Saturday, August 25, 2012

under the surface

We were fortunate to know a local in Okinawa, and when she heard we were on the island, Kate wasted no time in inviting us out. I met Kate in Tohoku, a fierce animal advocate with a talent for bargaining with animal control for the lives of condemned animals. On Okinawa, too, she works with rescue groups like Doggies Inc. She also happens to be incredibly good in a crisis, has allll the outdoor skills, and is ready for the apocalypse.
So when she said she wanted to take me snorkeling and kayaking (my first time), it was a big fat YES.
7:30 AM found us at Maeda, just down the coast from where we had hiked the day before. Kate showed up with a car stuffed with gear, and proceeded to outfit us with snorkels, wetsuits, life jackets, and flippers, to go over my newly acquired reef shoes.
She gamely instructed me as I floundered, treading water, repeatedly retrieving items I dropped on the ocean floor, including the underwater camera she loaned me.
Eventually I found my flipper feet and managed to float and paddle and breathe all at the same time, only occasionally inhaling a lungful of sea water.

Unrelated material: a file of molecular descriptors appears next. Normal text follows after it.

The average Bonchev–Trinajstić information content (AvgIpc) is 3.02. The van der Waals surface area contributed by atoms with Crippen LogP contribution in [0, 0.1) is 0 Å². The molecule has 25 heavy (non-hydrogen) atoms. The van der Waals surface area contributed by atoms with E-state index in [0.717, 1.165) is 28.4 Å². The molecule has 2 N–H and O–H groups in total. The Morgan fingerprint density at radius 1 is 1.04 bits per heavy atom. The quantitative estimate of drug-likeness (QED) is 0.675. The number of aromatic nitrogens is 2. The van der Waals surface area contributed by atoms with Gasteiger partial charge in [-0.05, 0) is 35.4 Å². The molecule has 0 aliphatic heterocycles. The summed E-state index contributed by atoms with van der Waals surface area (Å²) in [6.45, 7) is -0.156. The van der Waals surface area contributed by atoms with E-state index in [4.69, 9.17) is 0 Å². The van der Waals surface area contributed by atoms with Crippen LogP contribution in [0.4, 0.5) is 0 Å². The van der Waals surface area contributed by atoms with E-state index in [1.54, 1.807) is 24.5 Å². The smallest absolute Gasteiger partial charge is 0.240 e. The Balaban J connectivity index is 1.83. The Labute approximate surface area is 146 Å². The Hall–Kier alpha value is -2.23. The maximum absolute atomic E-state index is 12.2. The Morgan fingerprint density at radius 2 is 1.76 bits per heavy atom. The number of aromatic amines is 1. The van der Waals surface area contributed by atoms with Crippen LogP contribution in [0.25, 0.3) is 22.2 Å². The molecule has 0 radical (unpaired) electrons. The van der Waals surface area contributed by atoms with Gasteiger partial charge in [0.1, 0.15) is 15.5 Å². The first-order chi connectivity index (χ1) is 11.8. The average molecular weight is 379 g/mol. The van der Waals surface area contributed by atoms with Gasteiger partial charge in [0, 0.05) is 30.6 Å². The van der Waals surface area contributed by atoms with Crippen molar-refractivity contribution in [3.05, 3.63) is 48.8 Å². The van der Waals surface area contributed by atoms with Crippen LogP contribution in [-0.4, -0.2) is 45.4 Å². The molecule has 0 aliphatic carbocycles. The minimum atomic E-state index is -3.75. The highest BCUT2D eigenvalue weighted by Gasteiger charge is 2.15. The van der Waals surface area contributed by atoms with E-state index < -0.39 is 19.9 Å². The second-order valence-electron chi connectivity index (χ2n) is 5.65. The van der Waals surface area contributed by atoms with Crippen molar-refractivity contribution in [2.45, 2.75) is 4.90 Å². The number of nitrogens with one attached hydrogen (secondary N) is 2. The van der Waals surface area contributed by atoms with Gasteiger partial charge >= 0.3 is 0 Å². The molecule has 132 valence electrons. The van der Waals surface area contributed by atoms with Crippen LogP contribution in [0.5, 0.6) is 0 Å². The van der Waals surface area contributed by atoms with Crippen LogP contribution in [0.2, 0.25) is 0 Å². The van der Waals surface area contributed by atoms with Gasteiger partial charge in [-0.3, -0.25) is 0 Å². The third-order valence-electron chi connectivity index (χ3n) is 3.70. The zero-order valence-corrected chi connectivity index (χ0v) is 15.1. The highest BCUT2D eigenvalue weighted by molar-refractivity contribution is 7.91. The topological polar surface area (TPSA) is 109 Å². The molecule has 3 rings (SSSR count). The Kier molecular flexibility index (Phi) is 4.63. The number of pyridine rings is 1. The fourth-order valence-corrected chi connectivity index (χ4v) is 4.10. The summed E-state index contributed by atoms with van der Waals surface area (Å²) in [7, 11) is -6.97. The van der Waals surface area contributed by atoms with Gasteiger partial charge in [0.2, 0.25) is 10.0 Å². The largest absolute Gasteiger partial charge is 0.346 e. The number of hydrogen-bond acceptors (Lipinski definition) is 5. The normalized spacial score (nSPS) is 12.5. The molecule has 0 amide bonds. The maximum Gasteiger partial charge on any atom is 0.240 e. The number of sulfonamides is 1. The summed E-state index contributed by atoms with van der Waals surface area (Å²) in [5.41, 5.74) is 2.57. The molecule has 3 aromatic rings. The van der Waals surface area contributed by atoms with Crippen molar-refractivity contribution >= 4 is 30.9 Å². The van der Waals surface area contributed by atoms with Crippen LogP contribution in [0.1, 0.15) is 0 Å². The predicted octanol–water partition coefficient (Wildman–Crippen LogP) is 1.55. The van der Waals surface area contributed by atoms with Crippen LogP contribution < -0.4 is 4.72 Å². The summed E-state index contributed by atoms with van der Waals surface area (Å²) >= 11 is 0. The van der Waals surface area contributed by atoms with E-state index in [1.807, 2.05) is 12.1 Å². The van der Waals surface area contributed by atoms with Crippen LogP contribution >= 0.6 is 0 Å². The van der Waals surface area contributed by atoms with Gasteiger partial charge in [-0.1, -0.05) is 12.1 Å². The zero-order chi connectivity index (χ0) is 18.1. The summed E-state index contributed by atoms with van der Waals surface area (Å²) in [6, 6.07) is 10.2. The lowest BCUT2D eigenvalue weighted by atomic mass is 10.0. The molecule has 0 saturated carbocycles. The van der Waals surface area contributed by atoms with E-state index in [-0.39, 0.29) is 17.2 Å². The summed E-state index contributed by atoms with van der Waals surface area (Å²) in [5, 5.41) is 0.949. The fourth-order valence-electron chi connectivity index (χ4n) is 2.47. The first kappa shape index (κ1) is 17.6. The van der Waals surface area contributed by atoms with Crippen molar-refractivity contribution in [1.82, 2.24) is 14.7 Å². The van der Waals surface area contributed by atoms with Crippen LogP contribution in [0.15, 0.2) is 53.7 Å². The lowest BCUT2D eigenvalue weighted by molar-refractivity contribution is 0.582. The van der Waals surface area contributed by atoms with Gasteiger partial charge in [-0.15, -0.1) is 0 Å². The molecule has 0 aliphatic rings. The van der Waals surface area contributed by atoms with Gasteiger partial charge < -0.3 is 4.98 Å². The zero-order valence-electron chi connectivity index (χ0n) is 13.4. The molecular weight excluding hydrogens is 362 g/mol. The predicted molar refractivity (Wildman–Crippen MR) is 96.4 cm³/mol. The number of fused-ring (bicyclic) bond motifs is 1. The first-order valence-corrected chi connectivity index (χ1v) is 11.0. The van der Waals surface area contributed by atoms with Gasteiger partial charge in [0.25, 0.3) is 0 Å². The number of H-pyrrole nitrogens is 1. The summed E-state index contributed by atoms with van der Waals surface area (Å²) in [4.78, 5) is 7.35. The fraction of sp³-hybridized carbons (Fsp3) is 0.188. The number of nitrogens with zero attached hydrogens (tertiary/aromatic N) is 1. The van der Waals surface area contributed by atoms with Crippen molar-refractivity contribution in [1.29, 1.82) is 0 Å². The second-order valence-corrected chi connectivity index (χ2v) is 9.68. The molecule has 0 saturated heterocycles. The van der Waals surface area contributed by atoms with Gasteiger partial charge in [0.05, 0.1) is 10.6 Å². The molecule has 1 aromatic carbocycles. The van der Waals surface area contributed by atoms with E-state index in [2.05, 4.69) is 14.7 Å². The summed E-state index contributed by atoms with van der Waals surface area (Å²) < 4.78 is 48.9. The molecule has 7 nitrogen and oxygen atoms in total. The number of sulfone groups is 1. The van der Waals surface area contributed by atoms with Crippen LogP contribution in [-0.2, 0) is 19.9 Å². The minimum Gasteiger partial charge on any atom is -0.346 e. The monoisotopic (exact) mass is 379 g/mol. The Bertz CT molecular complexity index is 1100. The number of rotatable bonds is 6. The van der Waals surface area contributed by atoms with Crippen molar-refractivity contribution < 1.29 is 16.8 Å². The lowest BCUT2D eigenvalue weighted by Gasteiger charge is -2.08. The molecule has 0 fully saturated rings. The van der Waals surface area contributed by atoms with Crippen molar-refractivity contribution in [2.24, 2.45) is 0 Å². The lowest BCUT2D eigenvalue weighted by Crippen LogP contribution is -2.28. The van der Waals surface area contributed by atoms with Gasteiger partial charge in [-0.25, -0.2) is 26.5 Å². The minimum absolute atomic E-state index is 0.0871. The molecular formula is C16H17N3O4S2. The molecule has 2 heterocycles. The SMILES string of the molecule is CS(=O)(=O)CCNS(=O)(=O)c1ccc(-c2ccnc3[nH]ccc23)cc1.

I'm not afraid of much, but the sea has always freaked me out a little. I grew up on it, and I like swimming in it, splashing in it, and sailing on it. When I was small we regularly made trips to the Gulf of Mexico. I vacationed on the North Carolina shore, went to Hawaii as a kid when my whole family got bumped off of our flight midvoyage, and spent my adolesence dipping my toes into the icy water on the severe gorgeous grey Oregon coast. I'm not scared of the water or the waves or the depths.
But when stuff that I can't see touches me underwater... heebie jeebies. The ocean is so strange, the critters in there are so foreign. They say the sea is our last frontier other than space. That makes so much sense to me. There are some crazy alien earthlings down there.
Snorkeling helped me face that fear. Maeda is on top of a coral reef, and after a few practice paddles Kate led us into the blue cave. I was face to face with schools of fish, a pupil among them. They flowed around me. In their world, joining them and seeing them in their element, it wasn't freaky at all. I got to see that most of them are not out to get me. Most of them do not want to hurt me or sting me or bite me (most of them). And most of them don't seem nearly so slimy or scary when viewed up close and personal.
The pictures do them no justice. Forgive me, I am a snorkel and underwater photo-noob.

P.S. Kate makes beautiful portraits. Hire her!

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